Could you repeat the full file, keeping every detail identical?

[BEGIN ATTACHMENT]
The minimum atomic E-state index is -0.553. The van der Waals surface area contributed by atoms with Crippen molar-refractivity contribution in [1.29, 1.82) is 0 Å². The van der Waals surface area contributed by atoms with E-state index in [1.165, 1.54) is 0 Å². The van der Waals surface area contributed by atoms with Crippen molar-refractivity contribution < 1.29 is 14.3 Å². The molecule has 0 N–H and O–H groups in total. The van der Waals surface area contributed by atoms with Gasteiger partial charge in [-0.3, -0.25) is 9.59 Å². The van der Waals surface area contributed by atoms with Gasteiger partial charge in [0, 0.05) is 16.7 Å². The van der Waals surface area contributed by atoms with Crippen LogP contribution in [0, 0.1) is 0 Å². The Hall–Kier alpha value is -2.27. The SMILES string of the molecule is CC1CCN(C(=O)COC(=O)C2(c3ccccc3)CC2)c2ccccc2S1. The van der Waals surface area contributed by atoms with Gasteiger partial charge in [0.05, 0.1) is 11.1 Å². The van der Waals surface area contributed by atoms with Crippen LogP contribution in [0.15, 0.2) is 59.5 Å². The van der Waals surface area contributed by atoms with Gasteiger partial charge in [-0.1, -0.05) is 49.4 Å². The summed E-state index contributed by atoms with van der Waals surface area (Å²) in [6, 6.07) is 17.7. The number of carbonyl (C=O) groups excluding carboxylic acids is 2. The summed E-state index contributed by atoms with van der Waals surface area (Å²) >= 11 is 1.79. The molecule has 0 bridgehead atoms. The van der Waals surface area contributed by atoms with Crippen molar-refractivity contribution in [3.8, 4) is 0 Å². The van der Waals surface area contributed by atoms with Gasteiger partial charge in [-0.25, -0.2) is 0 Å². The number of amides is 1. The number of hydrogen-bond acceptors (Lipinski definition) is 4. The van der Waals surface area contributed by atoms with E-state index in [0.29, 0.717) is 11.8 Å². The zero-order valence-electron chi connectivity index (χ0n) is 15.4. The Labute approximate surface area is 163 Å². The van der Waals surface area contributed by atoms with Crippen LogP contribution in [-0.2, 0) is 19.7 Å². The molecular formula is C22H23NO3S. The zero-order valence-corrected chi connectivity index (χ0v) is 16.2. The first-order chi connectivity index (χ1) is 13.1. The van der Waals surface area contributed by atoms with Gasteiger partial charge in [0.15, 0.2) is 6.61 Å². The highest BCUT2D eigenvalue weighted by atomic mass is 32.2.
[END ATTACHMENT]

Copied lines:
The minimum atomic E-state index is -0.553. The van der Waals surface area contributed by atoms with Crippen molar-refractivity contribution in [1.29, 1.82) is 0 Å². The van der Waals surface area contributed by atoms with E-state index in [1.165, 1.54) is 0 Å². The van der Waals surface area contributed by atoms with Crippen molar-refractivity contribution < 1.29 is 14.3 Å². The molecule has 0 N–H and O–H groups in total. The van der Waals surface area contributed by atoms with Gasteiger partial charge in [-0.3, -0.25) is 9.59 Å². The van der Waals surface area contributed by atoms with Gasteiger partial charge in [0, 0.05) is 16.7 Å². The van der Waals surface area contributed by atoms with Crippen LogP contribution in [0, 0.1) is 0 Å². The Hall–Kier alpha value is -2.27. The SMILES string of the molecule is CC1CCN(C(=O)COC(=O)C2(c3ccccc3)CC2)c2ccccc2S1. The van der Waals surface area contributed by atoms with Gasteiger partial charge in [0.05, 0.1) is 11.1 Å². The van der Waals surface area contributed by atoms with Crippen LogP contribution in [0.15, 0.2) is 59.5 Å². The van der Waals surface area contributed by atoms with Gasteiger partial charge in [-0.1, -0.05) is 49.4 Å². The summed E-state index contributed by atoms with van der Waals surface area (Å²) in [6, 6.07) is 17.7. The number of carbonyl (C=O) groups excluding carboxylic acids is 2. The summed E-state index contributed by atoms with van der Waals surface area (Å²) >= 11 is 1.79. The molecule has 0 bridgehead atoms. The van der Waals surface area contributed by atoms with Crippen molar-refractivity contribution in [3.8, 4) is 0 Å². The van der Waals surface area contributed by atoms with Gasteiger partial charge in [-0.25, -0.2) is 0 Å². The number of amides is 1. The number of hydrogen-bond acceptors (Lipinski definition) is 4. The van der Waals surface area contributed by atoms with E-state index in [0.29, 0.717) is 11.8 Å². The zero-order valence-electron chi connectivity index (χ0n) is 15.4. The Labute approximate surface area is 163 Å². The van der Waals surface area contributed by atoms with Crippen LogP contribution in [-0.2, 0) is 19.7 Å². The molecular formula is C22H23NO3S. The zero-order valence-corrected chi connectivity index (χ0v) is 16.2. The first-order chi connectivity index (χ1) is 13.1. The van der Waals surface area contributed by atoms with Gasteiger partial charge in [0.15, 0.2) is 6.61 Å². The highest BCUT2D eigenvalue weighted by atomic mass is 32.2.